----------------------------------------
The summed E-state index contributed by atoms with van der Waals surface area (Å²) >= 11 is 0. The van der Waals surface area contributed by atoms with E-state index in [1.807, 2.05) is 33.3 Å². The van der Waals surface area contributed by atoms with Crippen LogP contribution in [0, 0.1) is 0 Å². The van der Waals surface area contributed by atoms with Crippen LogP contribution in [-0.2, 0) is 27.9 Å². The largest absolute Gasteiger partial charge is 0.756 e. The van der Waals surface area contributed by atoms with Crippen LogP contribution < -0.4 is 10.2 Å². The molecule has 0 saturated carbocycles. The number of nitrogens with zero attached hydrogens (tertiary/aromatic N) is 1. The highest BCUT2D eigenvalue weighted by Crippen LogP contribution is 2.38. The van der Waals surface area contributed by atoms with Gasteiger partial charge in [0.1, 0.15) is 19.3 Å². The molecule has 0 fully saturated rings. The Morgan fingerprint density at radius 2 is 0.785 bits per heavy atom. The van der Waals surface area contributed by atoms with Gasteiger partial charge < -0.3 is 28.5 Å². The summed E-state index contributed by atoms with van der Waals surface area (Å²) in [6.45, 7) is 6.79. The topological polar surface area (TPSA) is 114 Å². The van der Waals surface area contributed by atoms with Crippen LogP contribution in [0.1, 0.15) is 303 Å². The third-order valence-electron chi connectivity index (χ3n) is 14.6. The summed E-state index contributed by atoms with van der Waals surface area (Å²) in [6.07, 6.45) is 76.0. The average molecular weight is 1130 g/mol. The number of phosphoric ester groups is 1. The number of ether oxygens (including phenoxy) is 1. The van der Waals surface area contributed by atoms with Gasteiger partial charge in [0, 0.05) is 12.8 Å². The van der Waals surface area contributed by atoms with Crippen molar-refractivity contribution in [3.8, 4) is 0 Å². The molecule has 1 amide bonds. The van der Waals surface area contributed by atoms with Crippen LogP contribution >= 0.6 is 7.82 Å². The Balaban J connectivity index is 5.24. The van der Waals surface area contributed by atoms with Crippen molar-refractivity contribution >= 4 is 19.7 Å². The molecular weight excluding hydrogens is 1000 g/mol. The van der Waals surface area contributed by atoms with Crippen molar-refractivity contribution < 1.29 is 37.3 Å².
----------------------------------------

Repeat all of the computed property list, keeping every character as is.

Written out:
The summed E-state index contributed by atoms with van der Waals surface area (Å²) >= 11 is 0. The van der Waals surface area contributed by atoms with E-state index in [1.807, 2.05) is 33.3 Å². The van der Waals surface area contributed by atoms with Crippen LogP contribution in [0, 0.1) is 0 Å². The van der Waals surface area contributed by atoms with Crippen LogP contribution in [-0.2, 0) is 27.9 Å². The largest absolute Gasteiger partial charge is 0.756 e. The van der Waals surface area contributed by atoms with Crippen LogP contribution < -0.4 is 10.2 Å². The molecule has 0 saturated carbocycles. The number of nitrogens with zero attached hydrogens (tertiary/aromatic N) is 1. The highest BCUT2D eigenvalue weighted by Crippen LogP contribution is 2.38. The van der Waals surface area contributed by atoms with Gasteiger partial charge in [0.1, 0.15) is 19.3 Å². The molecule has 0 fully saturated rings. The Morgan fingerprint density at radius 2 is 0.785 bits per heavy atom. The van der Waals surface area contributed by atoms with Gasteiger partial charge < -0.3 is 28.5 Å². The summed E-state index contributed by atoms with van der Waals surface area (Å²) in [6.45, 7) is 6.79. The topological polar surface area (TPSA) is 114 Å². The van der Waals surface area contributed by atoms with Crippen LogP contribution in [0.1, 0.15) is 303 Å². The third-order valence-electron chi connectivity index (χ3n) is 14.6. The summed E-state index contributed by atoms with van der Waals surface area (Å²) in [6.07, 6.45) is 76.0. The average molecular weight is 1130 g/mol. The number of phosphoric ester groups is 1. The number of ether oxygens (including phenoxy) is 1. The van der Waals surface area contributed by atoms with Gasteiger partial charge in [0, 0.05) is 12.8 Å². The van der Waals surface area contributed by atoms with Crippen molar-refractivity contribution in [3.8, 4) is 0 Å². The molecule has 1 amide bonds. The van der Waals surface area contributed by atoms with Crippen LogP contribution >= 0.6 is 7.82 Å². The Balaban J connectivity index is 5.24. The van der Waals surface area contributed by atoms with Crippen molar-refractivity contribution >= 4 is 19.7 Å². The molecular weight excluding hydrogens is 1000 g/mol. The van der Waals surface area contributed by atoms with Crippen molar-refractivity contribution < 1.29 is 37.3 Å².